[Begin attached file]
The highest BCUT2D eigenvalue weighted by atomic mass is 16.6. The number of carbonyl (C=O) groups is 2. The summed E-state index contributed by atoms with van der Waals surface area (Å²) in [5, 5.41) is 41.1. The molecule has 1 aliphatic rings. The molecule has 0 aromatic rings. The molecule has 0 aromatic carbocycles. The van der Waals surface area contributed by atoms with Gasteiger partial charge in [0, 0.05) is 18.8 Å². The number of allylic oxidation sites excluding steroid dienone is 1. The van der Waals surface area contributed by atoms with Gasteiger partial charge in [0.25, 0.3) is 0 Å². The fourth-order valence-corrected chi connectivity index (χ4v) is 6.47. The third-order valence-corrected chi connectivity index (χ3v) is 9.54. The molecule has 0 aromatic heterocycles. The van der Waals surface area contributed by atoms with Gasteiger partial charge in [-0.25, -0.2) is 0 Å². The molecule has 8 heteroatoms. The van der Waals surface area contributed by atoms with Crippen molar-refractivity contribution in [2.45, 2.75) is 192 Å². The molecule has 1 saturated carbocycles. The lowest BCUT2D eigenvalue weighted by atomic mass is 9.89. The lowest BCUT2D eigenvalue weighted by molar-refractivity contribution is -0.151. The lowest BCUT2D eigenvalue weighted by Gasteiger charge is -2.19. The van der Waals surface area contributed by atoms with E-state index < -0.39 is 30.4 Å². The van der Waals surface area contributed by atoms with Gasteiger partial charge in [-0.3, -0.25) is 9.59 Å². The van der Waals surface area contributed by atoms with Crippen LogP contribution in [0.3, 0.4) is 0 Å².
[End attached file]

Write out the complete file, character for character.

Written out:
The highest BCUT2D eigenvalue weighted by atomic mass is 16.6. The number of carbonyl (C=O) groups is 2. The summed E-state index contributed by atoms with van der Waals surface area (Å²) in [5, 5.41) is 41.1. The molecule has 1 aliphatic rings. The molecule has 0 aromatic rings. The molecule has 0 aromatic carbocycles. The van der Waals surface area contributed by atoms with Gasteiger partial charge in [0, 0.05) is 18.8 Å². The number of allylic oxidation sites excluding steroid dienone is 1. The van der Waals surface area contributed by atoms with Gasteiger partial charge in [0.25, 0.3) is 0 Å². The fourth-order valence-corrected chi connectivity index (χ4v) is 6.47. The third-order valence-corrected chi connectivity index (χ3v) is 9.54. The molecule has 0 aromatic heterocycles. The van der Waals surface area contributed by atoms with Gasteiger partial charge in [-0.25, -0.2) is 0 Å². The molecule has 8 heteroatoms. The van der Waals surface area contributed by atoms with Crippen molar-refractivity contribution in [2.45, 2.75) is 192 Å². The molecule has 1 saturated carbocycles. The lowest BCUT2D eigenvalue weighted by atomic mass is 9.89. The lowest BCUT2D eigenvalue weighted by molar-refractivity contribution is -0.151. The lowest BCUT2D eigenvalue weighted by Gasteiger charge is -2.19. The van der Waals surface area contributed by atoms with E-state index < -0.39 is 30.4 Å². The van der Waals surface area contributed by atoms with Gasteiger partial charge in [-0.3, -0.25) is 9.59 Å². The van der Waals surface area contributed by atoms with Crippen LogP contribution in [0.3, 0.4) is 0 Å².